Chairman Choi Jong-ku of the Financial Services Commission (FSC) will try to cut the maximum interest rate on defaulted loans, now standing at 14 percent per year. He also plans to make insurance firms to make payments to those who have yet to see any money and penalize those who fix the share prices.
The FSC chairman, at a media session on Sept. 4, touched on the direction of the financial policies, promising he will overhaul the financial system after setting up a target for each financial sector by the end of the year. The chairman said he will hold a public hearing to discuss the appropriate interest rate for defaulted loans by banks, which are excessively high in Korea compared to those in foreign banks, ranging from 3 to 6 percent in the U.S., 2-5 percent in Germany and 6 to 9 percent in Korea.
He will bring the penalty interest rate to an appropriate level. He also said insurance firms should find insurance policyholders who have yet to get a payment, and help them get their money, which totals around 7.6 trillion won for over 9.47 million cases. He said the FSC will consult with insurance firms on unclaimed insurance being paid to insurance policyholders.
Chairman Choi also said FSC will find ways to punish those who fix stock prices in violation of the securities market laws and bring order to the financial market. He pledged that the case of Lee Yu-jong, a candidate for the Constitutional Court judge, who is suspected to have committed illegal dealings in the stock market, will be handled no differently than any other case.
The FSC also will set up a special unit on “economic democratization” this year, hinting that it may be a bureau-level unit in consultation with related government offices.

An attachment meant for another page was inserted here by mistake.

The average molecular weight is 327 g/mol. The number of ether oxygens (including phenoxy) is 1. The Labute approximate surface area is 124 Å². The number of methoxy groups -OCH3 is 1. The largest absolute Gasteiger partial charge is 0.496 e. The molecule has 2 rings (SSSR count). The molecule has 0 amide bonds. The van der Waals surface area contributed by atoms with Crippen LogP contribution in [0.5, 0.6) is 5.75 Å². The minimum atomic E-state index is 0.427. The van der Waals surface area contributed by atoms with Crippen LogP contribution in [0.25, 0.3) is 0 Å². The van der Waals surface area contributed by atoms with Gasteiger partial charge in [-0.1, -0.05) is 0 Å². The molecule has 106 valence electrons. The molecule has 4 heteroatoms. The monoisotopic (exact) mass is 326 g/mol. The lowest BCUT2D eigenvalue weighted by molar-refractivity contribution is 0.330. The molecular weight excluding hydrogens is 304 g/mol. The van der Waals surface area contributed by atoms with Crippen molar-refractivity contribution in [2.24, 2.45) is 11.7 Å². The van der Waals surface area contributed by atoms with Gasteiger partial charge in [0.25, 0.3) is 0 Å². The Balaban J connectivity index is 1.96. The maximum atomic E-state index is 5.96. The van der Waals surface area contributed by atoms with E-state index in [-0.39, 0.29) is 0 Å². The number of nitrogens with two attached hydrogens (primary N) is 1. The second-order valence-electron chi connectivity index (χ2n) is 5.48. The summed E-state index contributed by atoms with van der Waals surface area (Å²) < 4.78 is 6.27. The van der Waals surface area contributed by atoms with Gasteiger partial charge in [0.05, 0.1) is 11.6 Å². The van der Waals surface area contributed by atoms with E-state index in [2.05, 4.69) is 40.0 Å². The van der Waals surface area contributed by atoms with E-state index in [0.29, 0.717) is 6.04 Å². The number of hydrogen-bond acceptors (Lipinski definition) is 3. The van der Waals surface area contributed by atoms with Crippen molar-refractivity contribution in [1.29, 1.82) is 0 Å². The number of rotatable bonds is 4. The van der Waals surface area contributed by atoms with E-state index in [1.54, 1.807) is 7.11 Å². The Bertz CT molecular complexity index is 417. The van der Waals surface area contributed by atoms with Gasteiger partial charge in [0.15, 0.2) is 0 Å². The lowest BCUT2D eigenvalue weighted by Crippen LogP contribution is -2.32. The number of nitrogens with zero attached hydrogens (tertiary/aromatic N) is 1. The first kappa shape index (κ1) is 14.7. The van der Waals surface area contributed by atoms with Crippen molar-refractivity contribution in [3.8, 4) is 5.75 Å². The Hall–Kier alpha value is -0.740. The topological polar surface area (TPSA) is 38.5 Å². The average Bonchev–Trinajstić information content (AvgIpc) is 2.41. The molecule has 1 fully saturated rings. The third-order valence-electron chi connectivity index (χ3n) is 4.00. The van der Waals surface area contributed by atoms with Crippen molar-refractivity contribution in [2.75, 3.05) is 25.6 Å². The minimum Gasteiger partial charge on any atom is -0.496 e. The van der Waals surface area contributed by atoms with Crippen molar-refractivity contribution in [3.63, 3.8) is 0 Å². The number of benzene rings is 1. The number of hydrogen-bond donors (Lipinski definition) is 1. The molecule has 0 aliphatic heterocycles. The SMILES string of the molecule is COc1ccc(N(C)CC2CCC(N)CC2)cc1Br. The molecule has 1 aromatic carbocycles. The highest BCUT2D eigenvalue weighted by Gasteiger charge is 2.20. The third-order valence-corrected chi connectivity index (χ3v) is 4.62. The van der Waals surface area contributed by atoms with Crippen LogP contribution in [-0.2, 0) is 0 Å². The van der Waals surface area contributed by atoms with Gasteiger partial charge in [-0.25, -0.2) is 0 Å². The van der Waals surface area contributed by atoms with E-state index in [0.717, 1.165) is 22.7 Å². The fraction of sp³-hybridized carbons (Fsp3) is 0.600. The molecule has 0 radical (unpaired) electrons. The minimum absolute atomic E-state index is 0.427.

He also touched on the FSC’s measures to deal with household debts, saying that the measures will be based on four major areas, including: improving the ability to pay back household debt; improving the capacity of the banks to analyze borrowers’ credits before issuing loans; protection of the financial viability of borrowers; and curbing demand for funds at an appropriate level.
He added that the DTI regulations are being studied to regulate all financial lending in the country, including Seoul and some local areas where loan demand is overheated.
Financial Services Commission Chairman Choi Jong-ku highlighted local banks’ overdependence on gains from household loans as a hurdle to wage-led growth and said he would lower the maximum interest rate to 24 percent from next year. In his first press conference as the head of the nation’s top financial regulator a week after he took office, Choi pledged to address banks’ overreliance on mortgage loans, saying they have distanced themselves from their original role of screening risks and instead shifted the risks to households and businesses.
“Commercial banks have shifted their focus to household loans from corporate loans, especially after the financial crisis here in 1997, which has raised doubts on whether the financial sector contributes to job creation and national productivity,” Choi said. “The banks’ behavior to maximize their profit-taking has caused economic pollution and external diseconomies under 14 percent.”South Korean lenders’ ratio of household credit to all lending surged to 43.3 percent as of 2016, compared to 27.4 percent in March 1998, according to data from the Bank of Korea.
Out of all household loans extended by banks in June, mortgage loans accounted for 75.2 percent. Driven by eased regulations for mortgage loans and the booming real estate market, Korea’s household debt reached 1,344.3 trillion won ($1.19 trillion) in 2016, after seeing a steeper rise since 2015.